NCPA testifies at Rx drug gray market Senate hearing

July 31, 2012

At a hearing held last week about the prescription drug gray market, John Coster, PhD, RPh, senior vice president of government affairs, National Community Pharmacists Association, testified that a balanced approach was necessary to address the prescription drug shortage problem and to protect patient care.

At a hearing held last week about the prescription drug gray market, John Coster, PhD, RPh, senior vice president of government affairs, National Community Pharmacists Association (NCPA), testified that a balanced approach was necessary to address the prescription drug shortage problem and to protect patient care.

The U.S. Senate Commerce, Science, and Transportation Committee conducted the hearing titled, “Short Supply Prescription Drugs: Shining a Light on the Gray Market.”

During his testimony, Coster said, “We urge Congress to not take actions that might limit the ability of pharmacies to take care of their patients. The primary and secondary wholesaler markets both play an important role in ensuring that all patients have seamless access to virtually any product that they may require.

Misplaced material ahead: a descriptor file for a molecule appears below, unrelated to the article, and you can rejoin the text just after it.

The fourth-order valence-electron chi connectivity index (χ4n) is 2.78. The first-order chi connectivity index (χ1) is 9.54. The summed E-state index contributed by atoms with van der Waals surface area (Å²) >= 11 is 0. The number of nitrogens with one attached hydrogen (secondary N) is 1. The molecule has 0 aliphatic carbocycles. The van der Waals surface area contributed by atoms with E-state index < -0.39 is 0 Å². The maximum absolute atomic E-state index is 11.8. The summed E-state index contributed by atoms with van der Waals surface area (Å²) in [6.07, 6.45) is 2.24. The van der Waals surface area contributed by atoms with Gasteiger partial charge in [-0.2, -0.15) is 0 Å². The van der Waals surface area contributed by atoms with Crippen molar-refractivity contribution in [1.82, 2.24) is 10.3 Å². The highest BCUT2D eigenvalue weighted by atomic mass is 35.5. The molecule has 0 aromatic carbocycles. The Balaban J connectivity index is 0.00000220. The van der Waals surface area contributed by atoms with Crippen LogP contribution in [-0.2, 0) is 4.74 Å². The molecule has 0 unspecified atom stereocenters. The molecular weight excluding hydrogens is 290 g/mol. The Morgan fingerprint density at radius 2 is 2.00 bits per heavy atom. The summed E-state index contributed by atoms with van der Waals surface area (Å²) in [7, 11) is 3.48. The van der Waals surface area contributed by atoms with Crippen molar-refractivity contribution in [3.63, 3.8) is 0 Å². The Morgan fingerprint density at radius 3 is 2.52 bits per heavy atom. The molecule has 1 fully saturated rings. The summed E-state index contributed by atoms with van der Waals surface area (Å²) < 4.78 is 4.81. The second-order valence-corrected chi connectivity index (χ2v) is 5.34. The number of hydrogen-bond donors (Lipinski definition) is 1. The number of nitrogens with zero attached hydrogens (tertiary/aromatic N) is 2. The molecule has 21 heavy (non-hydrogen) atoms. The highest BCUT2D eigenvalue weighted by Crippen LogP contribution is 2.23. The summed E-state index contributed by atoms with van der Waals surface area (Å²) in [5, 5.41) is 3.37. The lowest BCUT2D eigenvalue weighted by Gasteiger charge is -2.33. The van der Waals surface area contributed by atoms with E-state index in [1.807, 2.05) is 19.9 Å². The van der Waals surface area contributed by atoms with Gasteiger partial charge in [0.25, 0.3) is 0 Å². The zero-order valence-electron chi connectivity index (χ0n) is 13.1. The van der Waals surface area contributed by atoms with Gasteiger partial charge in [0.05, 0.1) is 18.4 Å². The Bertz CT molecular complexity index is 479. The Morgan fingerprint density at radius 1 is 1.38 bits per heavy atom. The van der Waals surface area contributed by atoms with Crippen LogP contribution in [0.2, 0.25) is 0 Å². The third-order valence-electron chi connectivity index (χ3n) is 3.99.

“Having said that,” he continued, “it is unethical for pharmacists to act as a conduit for the illegitimate gray market, which is contrary to the goal of providing the best patient care at the lowest cost. Problems or questionable practices should certainly be investigated and addressed, but any solution needs to be carefully tailored so that the pharmaceutical supply chain is not unduly disrupted and patients do not suffer due to shortages that may occur.”

Coster discussed reports on how it seems “shell pharmacies” or “paper pharmacies” have been established solely for the purpose to buy medications from primary wholesalers that are in short supply and then sell them to secondary wholesalers. “No pharmacy should be in the business of acting as a conduit to facilitate the activities of an illegitimate gray market,” he said.

To help prevent or deter alleged acts of price gouging, and to alleviate drug shortages while serving patients’ needs, Coster offered the following recommendations to Congress:

  • Allow pharmacies to continue to return outdated products or products that were sent to the pharmacy in error to wholesalers or distributors;

  • Allow pharmacies to continue to sell pharmaceutical products to other pharmacies, especially in rural areas to help alleviate temporary shortages; and

  • Uniformly raise the bar for all entities in the supply chain so that they are assured that they are doing business with legitimate entities.

To view an archived webcast of the hearing, click here.